Meeting a Growing Demand for Trauma Care
Trauma from traffic accidents is increasingly common in Haiti, as roads are improved and the volume of traffic increases. Patients admitted following motor vehicle crashes (both cars and motorcycles) represent 19% of all HAS surgery patients, 40% of all trauma patients, and 50% of blunt force trauma patients.
With diagnostic services, such as X-ray and laboratory testing, as well as surgical services, HAS is the only 24/7 option for emergency care in the region. With our surgical suite expanded and renovated in 2011, HAS performs about 150 surgeries each month, many for life-threatening or potentially debilitating health conditions.
“Injuries are a neglected epidemic in developing countries, causing more than five million deaths each year, roughly equal to the number of deaths from HIV/AIDS, malaria and tuberculosis combined….Injuries contribute to poverty, as the economic and social costs impact individuals, communities, and societies.”
– World Health Organization
Healing Therapy for Trauma Victims
HAS also provides complete rehabilitation services, including physiotherapy, in both the hospital and community health clinics, making us one of the only health facilities in Haiti to treat patients with traumatic injuries from surgery to full recovery. Thanks to years of experience and an exceptionally capable staff, we have been able to respond to emergency situations and mass casualties. Without HAS, seriously injured patients would simply have no other place to go.
HAS operates a top-notch Prosthetics and Orthotics (P&O) lab, which was instrumental in responding to the 2010 earthquake. After the two P&O labs in Port-au-Prince were destroyed, we opened our P&O lab within 90 days, and it is now Haiti’s largest such clinic. In the past year especially, the number of patients needing amputations from traumatic accidents in the HAS service area has increased, and our HAS P&O lab has been there to support them. An average of 15 patients are seen in the clinic per week, being outfitted with artificial limbs and learning to regain mobility. The clinic has provided artificial limbs to more than 1000 earthquake victims since opening in 2010.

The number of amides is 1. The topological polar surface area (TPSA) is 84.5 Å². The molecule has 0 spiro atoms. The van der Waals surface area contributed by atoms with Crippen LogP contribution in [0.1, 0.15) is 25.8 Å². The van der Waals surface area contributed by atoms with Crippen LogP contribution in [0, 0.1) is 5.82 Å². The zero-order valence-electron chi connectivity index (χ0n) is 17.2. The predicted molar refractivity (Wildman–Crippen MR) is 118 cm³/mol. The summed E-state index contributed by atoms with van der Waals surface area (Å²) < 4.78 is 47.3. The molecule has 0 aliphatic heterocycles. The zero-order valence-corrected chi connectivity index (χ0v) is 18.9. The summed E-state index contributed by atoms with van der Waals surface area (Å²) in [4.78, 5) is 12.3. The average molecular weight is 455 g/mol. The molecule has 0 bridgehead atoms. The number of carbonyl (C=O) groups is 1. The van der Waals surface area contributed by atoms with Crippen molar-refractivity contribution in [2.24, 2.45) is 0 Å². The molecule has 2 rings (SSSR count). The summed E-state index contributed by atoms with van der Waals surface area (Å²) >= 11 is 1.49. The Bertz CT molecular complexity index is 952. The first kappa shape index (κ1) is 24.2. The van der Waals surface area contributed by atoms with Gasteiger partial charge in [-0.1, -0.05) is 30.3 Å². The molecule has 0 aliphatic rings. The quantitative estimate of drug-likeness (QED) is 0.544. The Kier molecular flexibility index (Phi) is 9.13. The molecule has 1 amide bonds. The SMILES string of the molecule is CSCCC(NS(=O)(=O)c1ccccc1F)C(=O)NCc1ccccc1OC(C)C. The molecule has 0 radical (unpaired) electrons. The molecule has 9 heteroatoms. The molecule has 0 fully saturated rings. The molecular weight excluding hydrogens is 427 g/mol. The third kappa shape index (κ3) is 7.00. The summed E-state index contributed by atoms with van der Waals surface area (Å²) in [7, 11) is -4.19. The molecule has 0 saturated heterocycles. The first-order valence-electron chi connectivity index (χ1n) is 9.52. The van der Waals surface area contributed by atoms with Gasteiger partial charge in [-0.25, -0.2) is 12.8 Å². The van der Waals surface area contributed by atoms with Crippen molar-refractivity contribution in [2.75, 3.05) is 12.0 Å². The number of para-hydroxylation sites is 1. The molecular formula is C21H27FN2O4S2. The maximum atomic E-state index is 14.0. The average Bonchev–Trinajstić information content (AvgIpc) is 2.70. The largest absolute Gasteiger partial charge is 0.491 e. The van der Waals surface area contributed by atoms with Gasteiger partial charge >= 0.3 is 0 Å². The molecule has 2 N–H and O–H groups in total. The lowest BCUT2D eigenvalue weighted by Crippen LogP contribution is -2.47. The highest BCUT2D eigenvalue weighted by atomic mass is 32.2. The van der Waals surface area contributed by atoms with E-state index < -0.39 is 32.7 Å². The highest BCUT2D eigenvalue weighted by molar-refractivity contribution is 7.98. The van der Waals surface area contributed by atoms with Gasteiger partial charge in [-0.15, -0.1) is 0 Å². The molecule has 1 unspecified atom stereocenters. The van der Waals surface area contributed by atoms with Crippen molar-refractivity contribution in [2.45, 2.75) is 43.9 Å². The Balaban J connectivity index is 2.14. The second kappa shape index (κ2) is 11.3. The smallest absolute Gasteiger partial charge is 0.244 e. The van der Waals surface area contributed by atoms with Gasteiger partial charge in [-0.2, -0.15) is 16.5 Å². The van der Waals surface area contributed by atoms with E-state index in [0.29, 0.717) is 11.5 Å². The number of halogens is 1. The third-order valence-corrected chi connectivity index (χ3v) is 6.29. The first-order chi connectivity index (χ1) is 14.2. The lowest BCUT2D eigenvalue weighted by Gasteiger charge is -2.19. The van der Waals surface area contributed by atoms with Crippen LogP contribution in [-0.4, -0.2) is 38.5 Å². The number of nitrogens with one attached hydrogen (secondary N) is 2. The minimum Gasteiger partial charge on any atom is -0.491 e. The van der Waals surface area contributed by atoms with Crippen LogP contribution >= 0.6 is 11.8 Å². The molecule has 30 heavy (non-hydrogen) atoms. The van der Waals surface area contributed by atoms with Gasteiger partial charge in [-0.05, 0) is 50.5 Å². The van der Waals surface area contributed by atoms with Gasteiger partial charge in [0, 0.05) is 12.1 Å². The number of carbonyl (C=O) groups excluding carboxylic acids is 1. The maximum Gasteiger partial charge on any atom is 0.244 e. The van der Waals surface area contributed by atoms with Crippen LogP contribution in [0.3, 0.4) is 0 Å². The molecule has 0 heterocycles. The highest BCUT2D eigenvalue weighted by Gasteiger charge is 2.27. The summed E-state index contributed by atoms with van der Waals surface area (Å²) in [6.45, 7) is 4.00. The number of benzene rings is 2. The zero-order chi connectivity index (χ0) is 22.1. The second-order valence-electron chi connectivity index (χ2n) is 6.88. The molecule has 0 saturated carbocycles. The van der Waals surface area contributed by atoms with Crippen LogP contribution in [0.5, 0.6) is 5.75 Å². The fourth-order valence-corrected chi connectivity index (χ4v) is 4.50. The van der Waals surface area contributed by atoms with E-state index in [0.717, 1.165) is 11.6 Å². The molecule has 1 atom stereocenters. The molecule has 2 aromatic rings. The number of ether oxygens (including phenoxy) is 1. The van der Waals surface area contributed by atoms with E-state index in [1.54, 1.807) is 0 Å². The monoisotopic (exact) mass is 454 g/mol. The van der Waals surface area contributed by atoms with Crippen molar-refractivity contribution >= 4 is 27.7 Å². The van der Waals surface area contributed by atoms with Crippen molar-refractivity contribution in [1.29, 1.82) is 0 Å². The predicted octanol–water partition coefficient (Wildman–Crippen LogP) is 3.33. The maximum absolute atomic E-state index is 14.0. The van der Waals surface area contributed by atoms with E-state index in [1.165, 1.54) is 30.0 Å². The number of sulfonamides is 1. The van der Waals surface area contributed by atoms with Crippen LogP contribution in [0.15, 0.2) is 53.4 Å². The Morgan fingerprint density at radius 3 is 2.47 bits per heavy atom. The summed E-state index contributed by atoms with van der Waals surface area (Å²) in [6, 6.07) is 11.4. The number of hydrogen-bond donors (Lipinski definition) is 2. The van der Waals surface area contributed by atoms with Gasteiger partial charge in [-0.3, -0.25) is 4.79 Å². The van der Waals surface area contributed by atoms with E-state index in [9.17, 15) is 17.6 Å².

Patients at the Prosthetics and Orthotics Clinic receive professional evaluations, prosthetics manufactured on-site, physical therapy, and ongoing support for needed adjustments. Haitians are being trained in the clinic to develop the skills necessary to manufacture and repair prosthetics.
Located inland and 40 miles northwest of Port-au-Prince, HAS withstood the earthquake and immediately began serving an influx of patients who were victims of the quake.
In fact, the United Nations (UN) observed that the largest group of residents fleeing the devastated capital city — a number estimated at over 160,000 people — migrated to the Artibonite Valley, where HAS is located. With mass casualty protocols and an operational infrastructure in place, our medical staff at HAS was able to evaluate every patient, perform diagnostic tests and deliver life-saving care.